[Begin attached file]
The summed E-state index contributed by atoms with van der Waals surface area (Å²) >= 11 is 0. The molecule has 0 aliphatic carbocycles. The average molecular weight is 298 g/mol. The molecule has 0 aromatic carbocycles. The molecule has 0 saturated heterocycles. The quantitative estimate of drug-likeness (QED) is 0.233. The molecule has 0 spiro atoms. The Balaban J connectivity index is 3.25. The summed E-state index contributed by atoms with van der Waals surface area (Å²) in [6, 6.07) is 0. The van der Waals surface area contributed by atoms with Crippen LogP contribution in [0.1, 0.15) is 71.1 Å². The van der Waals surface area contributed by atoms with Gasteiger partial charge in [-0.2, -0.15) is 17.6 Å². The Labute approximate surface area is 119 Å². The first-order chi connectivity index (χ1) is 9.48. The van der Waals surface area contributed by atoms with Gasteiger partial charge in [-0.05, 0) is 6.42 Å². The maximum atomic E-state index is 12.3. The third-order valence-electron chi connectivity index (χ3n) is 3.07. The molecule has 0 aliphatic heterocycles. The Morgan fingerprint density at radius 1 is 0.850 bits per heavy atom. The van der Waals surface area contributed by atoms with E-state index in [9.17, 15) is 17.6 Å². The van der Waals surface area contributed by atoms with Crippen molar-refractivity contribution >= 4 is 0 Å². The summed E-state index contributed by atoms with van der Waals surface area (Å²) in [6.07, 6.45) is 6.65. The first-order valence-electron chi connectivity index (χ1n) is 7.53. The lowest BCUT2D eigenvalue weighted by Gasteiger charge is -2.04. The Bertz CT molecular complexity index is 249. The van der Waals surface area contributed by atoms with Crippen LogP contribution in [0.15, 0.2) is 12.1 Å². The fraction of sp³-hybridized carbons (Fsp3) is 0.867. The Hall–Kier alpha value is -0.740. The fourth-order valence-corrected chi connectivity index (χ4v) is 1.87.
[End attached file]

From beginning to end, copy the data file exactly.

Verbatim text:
The summed E-state index contributed by atoms with van der Waals surface area (Å²) >= 11 is 0. The molecule has 0 aliphatic carbocycles. The average molecular weight is 298 g/mol. The molecule has 0 aromatic carbocycles. The molecule has 0 saturated heterocycles. The quantitative estimate of drug-likeness (QED) is 0.233. The molecule has 0 spiro atoms. The Balaban J connectivity index is 3.25. The summed E-state index contributed by atoms with van der Waals surface area (Å²) in [6, 6.07) is 0. The van der Waals surface area contributed by atoms with Crippen LogP contribution in [0.1, 0.15) is 71.1 Å². The van der Waals surface area contributed by atoms with Gasteiger partial charge in [-0.2, -0.15) is 17.6 Å². The Labute approximate surface area is 119 Å². The first-order chi connectivity index (χ1) is 9.48. The van der Waals surface area contributed by atoms with Gasteiger partial charge in [-0.05, 0) is 6.42 Å². The maximum atomic E-state index is 12.3. The third-order valence-electron chi connectivity index (χ3n) is 3.07. The molecule has 0 aliphatic heterocycles. The Morgan fingerprint density at radius 1 is 0.850 bits per heavy atom. The van der Waals surface area contributed by atoms with E-state index in [9.17, 15) is 17.6 Å². The van der Waals surface area contributed by atoms with Crippen molar-refractivity contribution >= 4 is 0 Å². The summed E-state index contributed by atoms with van der Waals surface area (Å²) in [6.07, 6.45) is 6.65. The first-order valence-electron chi connectivity index (χ1n) is 7.53. The lowest BCUT2D eigenvalue weighted by Gasteiger charge is -2.04. The Bertz CT molecular complexity index is 249. The van der Waals surface area contributed by atoms with Crippen LogP contribution in [0.15, 0.2) is 12.1 Å². The fraction of sp³-hybridized carbons (Fsp3) is 0.867. The Hall–Kier alpha value is -0.740. The fourth-order valence-corrected chi connectivity index (χ4v) is 1.87.